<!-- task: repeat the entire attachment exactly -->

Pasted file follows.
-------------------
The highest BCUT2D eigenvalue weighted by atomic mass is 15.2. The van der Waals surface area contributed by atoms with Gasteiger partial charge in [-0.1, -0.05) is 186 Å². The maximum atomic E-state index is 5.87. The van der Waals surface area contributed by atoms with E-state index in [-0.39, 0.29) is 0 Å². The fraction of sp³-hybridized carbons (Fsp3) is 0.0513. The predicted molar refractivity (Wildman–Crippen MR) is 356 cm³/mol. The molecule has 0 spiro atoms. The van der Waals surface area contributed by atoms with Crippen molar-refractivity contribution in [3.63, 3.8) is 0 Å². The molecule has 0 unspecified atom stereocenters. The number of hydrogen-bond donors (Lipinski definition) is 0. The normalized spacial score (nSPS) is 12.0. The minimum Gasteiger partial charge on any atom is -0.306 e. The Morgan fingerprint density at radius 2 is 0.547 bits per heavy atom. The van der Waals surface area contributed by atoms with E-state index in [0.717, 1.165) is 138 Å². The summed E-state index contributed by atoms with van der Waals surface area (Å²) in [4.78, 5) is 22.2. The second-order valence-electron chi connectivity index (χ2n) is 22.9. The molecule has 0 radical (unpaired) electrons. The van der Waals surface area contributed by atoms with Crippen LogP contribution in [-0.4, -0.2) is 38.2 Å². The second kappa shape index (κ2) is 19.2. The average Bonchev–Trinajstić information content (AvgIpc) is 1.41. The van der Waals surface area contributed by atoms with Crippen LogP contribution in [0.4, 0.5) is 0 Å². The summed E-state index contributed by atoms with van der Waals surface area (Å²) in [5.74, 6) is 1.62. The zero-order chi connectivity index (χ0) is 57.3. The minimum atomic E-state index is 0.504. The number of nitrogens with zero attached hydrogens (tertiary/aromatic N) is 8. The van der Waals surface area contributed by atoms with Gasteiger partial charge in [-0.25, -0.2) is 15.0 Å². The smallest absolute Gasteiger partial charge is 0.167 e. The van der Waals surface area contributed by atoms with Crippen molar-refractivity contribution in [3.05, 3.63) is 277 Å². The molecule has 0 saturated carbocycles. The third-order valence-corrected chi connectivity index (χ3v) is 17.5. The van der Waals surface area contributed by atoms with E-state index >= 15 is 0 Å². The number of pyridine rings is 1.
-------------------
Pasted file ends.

The highest BCUT2D eigenvalue weighted by atomic mass is 15.2. The van der Waals surface area contributed by atoms with Gasteiger partial charge in [-0.1, -0.05) is 186 Å². The maximum atomic E-state index is 5.87. The van der Waals surface area contributed by atoms with E-state index in [-0.39, 0.29) is 0 Å². The fraction of sp³-hybridized carbons (Fsp3) is 0.0513. The predicted molar refractivity (Wildman–Crippen MR) is 356 cm³/mol. The molecule has 0 spiro atoms. The van der Waals surface area contributed by atoms with Crippen molar-refractivity contribution in [3.63, 3.8) is 0 Å². The molecule has 0 unspecified atom stereocenters. The number of hydrogen-bond donors (Lipinski definition) is 0. The normalized spacial score (nSPS) is 12.0. The minimum Gasteiger partial charge on any atom is -0.306 e. The Morgan fingerprint density at radius 2 is 0.547 bits per heavy atom. The van der Waals surface area contributed by atoms with E-state index in [0.717, 1.165) is 138 Å². The summed E-state index contributed by atoms with van der Waals surface area (Å²) in [4.78, 5) is 22.2. The second-order valence-electron chi connectivity index (χ2n) is 22.9. The molecule has 0 radical (unpaired) electrons. The van der Waals surface area contributed by atoms with Crippen LogP contribution in [-0.4, -0.2) is 38.2 Å². The second kappa shape index (κ2) is 19.2. The average Bonchev–Trinajstić information content (AvgIpc) is 1.41. The van der Waals surface area contributed by atoms with Crippen LogP contribution in [0.4, 0.5) is 0 Å². The summed E-state index contributed by atoms with van der Waals surface area (Å²) in [5.74, 6) is 1.62. The zero-order chi connectivity index (χ0) is 57.3. The minimum atomic E-state index is 0.504. The number of nitrogens with zero attached hydrogens (tertiary/aromatic N) is 8. The van der Waals surface area contributed by atoms with Gasteiger partial charge in [-0.25, -0.2) is 15.0 Å². The smallest absolute Gasteiger partial charge is 0.167 e. The van der Waals surface area contributed by atoms with Crippen molar-refractivity contribution in [3.05, 3.63) is 277 Å². The molecule has 0 saturated carbocycles. The third-order valence-corrected chi connectivity index (χ3v) is 17.5. The van der Waals surface area contributed by atoms with E-state index >= 15 is 0 Å². The number of pyridine rings is 1.